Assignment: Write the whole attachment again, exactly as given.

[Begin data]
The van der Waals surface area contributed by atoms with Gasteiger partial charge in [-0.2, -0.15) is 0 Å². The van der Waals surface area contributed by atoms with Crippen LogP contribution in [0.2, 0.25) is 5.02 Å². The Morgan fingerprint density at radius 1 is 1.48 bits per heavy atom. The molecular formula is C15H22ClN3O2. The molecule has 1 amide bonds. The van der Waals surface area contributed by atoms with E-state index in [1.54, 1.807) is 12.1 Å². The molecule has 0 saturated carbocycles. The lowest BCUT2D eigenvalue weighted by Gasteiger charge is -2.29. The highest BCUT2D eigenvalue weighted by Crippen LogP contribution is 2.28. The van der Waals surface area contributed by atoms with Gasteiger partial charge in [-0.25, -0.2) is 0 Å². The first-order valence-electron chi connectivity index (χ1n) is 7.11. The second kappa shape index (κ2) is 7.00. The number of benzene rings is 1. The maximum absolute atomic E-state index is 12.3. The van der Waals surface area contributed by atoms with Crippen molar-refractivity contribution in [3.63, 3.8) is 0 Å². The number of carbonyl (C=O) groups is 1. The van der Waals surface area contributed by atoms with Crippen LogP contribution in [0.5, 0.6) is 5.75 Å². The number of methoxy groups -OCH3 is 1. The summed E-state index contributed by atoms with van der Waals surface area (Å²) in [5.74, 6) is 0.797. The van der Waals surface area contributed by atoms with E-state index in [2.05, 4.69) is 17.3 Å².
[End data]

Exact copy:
The van der Waals surface area contributed by atoms with Gasteiger partial charge in [-0.2, -0.15) is 0 Å². The van der Waals surface area contributed by atoms with Crippen LogP contribution in [0.2, 0.25) is 5.02 Å². The Morgan fingerprint density at radius 1 is 1.48 bits per heavy atom. The molecular formula is C15H22ClN3O2. The molecule has 1 amide bonds. The van der Waals surface area contributed by atoms with E-state index in [1.54, 1.807) is 12.1 Å². The molecule has 0 saturated carbocycles. The lowest BCUT2D eigenvalue weighted by Gasteiger charge is -2.29. The highest BCUT2D eigenvalue weighted by Crippen LogP contribution is 2.28. The van der Waals surface area contributed by atoms with Gasteiger partial charge in [-0.25, -0.2) is 0 Å². The first-order valence-electron chi connectivity index (χ1n) is 7.11. The second kappa shape index (κ2) is 7.00. The number of benzene rings is 1. The maximum absolute atomic E-state index is 12.3. The van der Waals surface area contributed by atoms with Crippen molar-refractivity contribution in [3.63, 3.8) is 0 Å². The number of carbonyl (C=O) groups is 1. The van der Waals surface area contributed by atoms with Crippen LogP contribution in [0.5, 0.6) is 5.75 Å². The number of methoxy groups -OCH3 is 1. The summed E-state index contributed by atoms with van der Waals surface area (Å²) in [5.74, 6) is 0.797. The van der Waals surface area contributed by atoms with E-state index in [2.05, 4.69) is 17.3 Å².